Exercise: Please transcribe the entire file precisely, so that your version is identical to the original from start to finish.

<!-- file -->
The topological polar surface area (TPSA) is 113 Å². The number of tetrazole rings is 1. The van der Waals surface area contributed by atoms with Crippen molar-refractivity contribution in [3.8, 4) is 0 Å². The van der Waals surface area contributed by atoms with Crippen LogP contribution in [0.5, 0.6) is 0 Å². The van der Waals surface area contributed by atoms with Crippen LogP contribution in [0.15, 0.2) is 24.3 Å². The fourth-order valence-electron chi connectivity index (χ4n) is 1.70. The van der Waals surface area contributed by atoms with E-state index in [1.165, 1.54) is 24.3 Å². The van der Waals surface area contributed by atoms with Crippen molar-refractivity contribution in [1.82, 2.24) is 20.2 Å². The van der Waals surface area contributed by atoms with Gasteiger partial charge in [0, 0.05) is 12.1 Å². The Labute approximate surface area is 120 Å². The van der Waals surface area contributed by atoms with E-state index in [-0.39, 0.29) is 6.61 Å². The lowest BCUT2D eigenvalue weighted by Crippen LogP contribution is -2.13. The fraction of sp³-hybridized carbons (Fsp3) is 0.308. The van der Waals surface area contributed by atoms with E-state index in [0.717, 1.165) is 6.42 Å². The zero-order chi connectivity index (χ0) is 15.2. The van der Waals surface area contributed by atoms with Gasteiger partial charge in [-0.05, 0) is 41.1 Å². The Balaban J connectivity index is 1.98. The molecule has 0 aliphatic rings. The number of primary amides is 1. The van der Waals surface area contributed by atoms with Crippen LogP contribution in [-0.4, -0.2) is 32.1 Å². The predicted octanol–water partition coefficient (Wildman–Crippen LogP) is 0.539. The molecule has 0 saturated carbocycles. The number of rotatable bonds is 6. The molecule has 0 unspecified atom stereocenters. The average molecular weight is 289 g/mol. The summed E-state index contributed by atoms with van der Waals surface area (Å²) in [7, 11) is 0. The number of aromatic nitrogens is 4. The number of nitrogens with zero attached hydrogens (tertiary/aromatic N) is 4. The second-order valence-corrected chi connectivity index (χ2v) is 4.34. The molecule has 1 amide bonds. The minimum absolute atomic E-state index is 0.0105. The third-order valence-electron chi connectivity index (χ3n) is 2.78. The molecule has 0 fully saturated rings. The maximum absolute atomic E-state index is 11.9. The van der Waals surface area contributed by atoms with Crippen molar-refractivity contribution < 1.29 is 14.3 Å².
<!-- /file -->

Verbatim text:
The topological polar surface area (TPSA) is 113 Å². The number of tetrazole rings is 1. The van der Waals surface area contributed by atoms with Crippen molar-refractivity contribution in [3.8, 4) is 0 Å². The van der Waals surface area contributed by atoms with Crippen LogP contribution in [0.5, 0.6) is 0 Å². The van der Waals surface area contributed by atoms with Crippen LogP contribution in [0.15, 0.2) is 24.3 Å². The fourth-order valence-electron chi connectivity index (χ4n) is 1.70. The van der Waals surface area contributed by atoms with E-state index in [1.165, 1.54) is 24.3 Å². The van der Waals surface area contributed by atoms with Crippen molar-refractivity contribution in [1.82, 2.24) is 20.2 Å². The van der Waals surface area contributed by atoms with Gasteiger partial charge in [0, 0.05) is 12.1 Å². The Labute approximate surface area is 120 Å². The van der Waals surface area contributed by atoms with E-state index in [-0.39, 0.29) is 6.61 Å². The lowest BCUT2D eigenvalue weighted by Crippen LogP contribution is -2.13. The fraction of sp³-hybridized carbons (Fsp3) is 0.308. The van der Waals surface area contributed by atoms with E-state index in [0.717, 1.165) is 6.42 Å². The zero-order chi connectivity index (χ0) is 15.2. The van der Waals surface area contributed by atoms with Gasteiger partial charge in [-0.05, 0) is 41.1 Å². The Balaban J connectivity index is 1.98. The molecule has 0 aliphatic rings. The number of primary amides is 1. The van der Waals surface area contributed by atoms with Crippen LogP contribution in [-0.4, -0.2) is 32.1 Å². The predicted octanol–water partition coefficient (Wildman–Crippen LogP) is 0.539. The molecule has 0 saturated carbocycles. The number of rotatable bonds is 6. The molecule has 0 unspecified atom stereocenters. The average molecular weight is 289 g/mol. The summed E-state index contributed by atoms with van der Waals surface area (Å²) in [7, 11) is 0. The number of aromatic nitrogens is 4. The number of nitrogens with zero attached hydrogens (tertiary/aromatic N) is 4. The second-order valence-corrected chi connectivity index (χ2v) is 4.34. The molecule has 1 amide bonds. The minimum absolute atomic E-state index is 0.0105. The third-order valence-electron chi connectivity index (χ3n) is 2.78. The molecule has 0 fully saturated rings. The maximum absolute atomic E-state index is 11.9. The van der Waals surface area contributed by atoms with Crippen molar-refractivity contribution < 1.29 is 14.3 Å².